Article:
To many in business, the constant meddling of government into their business is a barrier to doing business.   Most governments understand that business is in business to make money, wether that is profits or revenue, they understand that the bottom line is critical.   What they do not understand is that business is based on change and the reaction to change.    They have to change, at times within a very small timeline, to survive.   Government think that without some level of checks and balances, business will cut corners, bend rules and ignore protocol to improve that bottom line and make more profits.    To create the government regulations that will temper the level of  “corporate greed” most of the time there are so many layers that the intervention of the laws is slow, unwieldy, costly and unfocused.    Furthermore by the time the law is passed, the reason for the law has either morphed into something completely different or it has diminished to the level where the law in ineffectual.

There are so many focus groups and interested parties, that coming to some level of agreement, waters down the required legislation in the first place.   Look at SOPA and the reaction across the whole of the US and come to that the world.    These changes inevitably create rules that no longer do what they were suppose to do, target the protection at the wrong level, take too long to decide on and more often than not fail at the implementation level.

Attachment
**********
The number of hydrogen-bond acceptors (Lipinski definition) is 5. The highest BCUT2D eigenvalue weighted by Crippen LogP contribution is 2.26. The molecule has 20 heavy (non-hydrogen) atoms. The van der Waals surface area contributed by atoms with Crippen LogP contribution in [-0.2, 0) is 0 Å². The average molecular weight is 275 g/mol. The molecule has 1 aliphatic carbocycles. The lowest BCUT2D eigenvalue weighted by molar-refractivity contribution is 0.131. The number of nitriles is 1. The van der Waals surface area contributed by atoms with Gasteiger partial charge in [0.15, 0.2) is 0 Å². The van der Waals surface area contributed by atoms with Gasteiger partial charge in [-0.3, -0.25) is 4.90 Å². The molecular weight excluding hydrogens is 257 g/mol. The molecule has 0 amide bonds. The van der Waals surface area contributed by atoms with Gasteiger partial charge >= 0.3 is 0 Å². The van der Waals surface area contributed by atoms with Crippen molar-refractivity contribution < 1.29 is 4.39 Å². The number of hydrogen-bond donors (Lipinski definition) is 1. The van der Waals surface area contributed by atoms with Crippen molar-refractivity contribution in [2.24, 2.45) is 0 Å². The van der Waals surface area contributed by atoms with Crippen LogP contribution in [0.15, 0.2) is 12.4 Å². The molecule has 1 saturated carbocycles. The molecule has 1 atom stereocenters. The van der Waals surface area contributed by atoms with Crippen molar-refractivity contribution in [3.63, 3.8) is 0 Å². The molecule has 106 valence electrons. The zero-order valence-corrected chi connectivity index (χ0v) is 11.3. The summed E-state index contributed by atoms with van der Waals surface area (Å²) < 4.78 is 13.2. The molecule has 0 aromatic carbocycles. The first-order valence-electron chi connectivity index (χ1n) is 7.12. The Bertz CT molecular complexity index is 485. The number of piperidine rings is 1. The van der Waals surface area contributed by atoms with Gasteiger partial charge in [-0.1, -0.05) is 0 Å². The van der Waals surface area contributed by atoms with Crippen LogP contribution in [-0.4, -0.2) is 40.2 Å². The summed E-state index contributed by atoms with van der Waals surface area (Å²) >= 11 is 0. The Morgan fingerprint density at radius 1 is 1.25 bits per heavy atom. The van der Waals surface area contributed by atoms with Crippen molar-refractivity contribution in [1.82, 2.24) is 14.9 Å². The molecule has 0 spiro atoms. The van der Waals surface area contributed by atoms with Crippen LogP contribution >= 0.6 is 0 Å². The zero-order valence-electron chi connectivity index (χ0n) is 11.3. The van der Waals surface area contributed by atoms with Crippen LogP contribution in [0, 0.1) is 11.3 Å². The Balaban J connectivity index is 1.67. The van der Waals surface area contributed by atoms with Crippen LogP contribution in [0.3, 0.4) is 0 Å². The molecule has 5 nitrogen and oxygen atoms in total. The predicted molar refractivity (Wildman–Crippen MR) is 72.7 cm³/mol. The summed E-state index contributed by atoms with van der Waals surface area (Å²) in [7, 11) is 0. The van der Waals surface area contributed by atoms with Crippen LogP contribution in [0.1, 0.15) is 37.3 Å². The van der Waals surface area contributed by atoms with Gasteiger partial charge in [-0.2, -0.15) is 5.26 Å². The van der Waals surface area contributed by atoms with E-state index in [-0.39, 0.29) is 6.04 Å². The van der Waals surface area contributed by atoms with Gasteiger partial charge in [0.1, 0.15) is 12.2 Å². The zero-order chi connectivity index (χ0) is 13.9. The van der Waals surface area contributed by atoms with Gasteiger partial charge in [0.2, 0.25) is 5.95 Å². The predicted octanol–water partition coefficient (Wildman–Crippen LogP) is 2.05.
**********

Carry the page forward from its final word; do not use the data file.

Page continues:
Some of the proposed solutions put forward by Government and government departments reminds me of “yes minister”, the problem is that real life is a lot more unforgiving.    Business have had to adapt to the speed that the world has changed but it seems that government and government department still have their processes set in the 1970’s.   They are unwilling to change and worst still unwilling to make a fast decision because they may alienate some splinter group or minority section of the public, damage their career or both.

Compliance is what we have now, will it change or will it get even worse I do not know.   At present compliance at some levels is good, it does keep rampant capitalism in check but for how long.

There is a solution to the problem but I am buggered if I know what it is.   I do know that the constant bickering between business and government is going to be around for awhile.

Roger Smith, is an educator. Teaching students at ADFA (UNSW) and showing them how vulnerable they are to cybercrime.

He is also CEO at R & I ICT Consulting Services Pty Ltd, an Amazon #1 author on Cybercrime and founder of the SME Security Framework. He is a Consultant who specialises in inexpensive and highly effective security strategies for small and medium businesses and not for profit organisations.

He has developed and authored the SME Security Framework and the Security Policy Training Course which are considered to be the definitive guides to helping SME's protect their organisation using the principles of Technology, Management, Adaptability and Compliance.